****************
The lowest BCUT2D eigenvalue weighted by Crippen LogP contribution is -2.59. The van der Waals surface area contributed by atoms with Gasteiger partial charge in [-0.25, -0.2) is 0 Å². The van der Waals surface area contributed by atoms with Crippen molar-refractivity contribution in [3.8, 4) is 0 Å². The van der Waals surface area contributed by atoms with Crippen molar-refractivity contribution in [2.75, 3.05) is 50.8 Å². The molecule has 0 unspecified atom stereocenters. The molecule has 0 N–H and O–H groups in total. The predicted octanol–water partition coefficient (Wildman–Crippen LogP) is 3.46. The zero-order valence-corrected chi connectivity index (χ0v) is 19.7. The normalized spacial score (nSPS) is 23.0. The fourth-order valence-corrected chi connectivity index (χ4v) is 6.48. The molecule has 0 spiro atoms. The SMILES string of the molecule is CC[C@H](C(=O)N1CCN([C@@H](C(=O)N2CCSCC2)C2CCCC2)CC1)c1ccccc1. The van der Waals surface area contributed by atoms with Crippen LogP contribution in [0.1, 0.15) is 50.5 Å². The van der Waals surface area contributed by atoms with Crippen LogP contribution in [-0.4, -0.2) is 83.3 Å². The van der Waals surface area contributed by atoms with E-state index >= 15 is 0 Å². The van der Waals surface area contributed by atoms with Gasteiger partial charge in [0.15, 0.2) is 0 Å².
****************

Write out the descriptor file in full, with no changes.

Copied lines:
The lowest BCUT2D eigenvalue weighted by Crippen LogP contribution is -2.59. The van der Waals surface area contributed by atoms with Gasteiger partial charge in [-0.25, -0.2) is 0 Å². The van der Waals surface area contributed by atoms with Crippen molar-refractivity contribution in [3.8, 4) is 0 Å². The van der Waals surface area contributed by atoms with Crippen molar-refractivity contribution in [2.75, 3.05) is 50.8 Å². The molecule has 0 unspecified atom stereocenters. The molecule has 0 N–H and O–H groups in total. The predicted octanol–water partition coefficient (Wildman–Crippen LogP) is 3.46. The zero-order valence-corrected chi connectivity index (χ0v) is 19.7. The normalized spacial score (nSPS) is 23.0. The fourth-order valence-corrected chi connectivity index (χ4v) is 6.48. The molecule has 0 spiro atoms. The SMILES string of the molecule is CC[C@H](C(=O)N1CCN([C@@H](C(=O)N2CCSCC2)C2CCCC2)CC1)c1ccccc1. The van der Waals surface area contributed by atoms with Crippen LogP contribution in [0.1, 0.15) is 50.5 Å². The van der Waals surface area contributed by atoms with Crippen LogP contribution in [-0.4, -0.2) is 83.3 Å². The van der Waals surface area contributed by atoms with E-state index >= 15 is 0 Å². The van der Waals surface area contributed by atoms with Gasteiger partial charge in [0.15, 0.2) is 0 Å².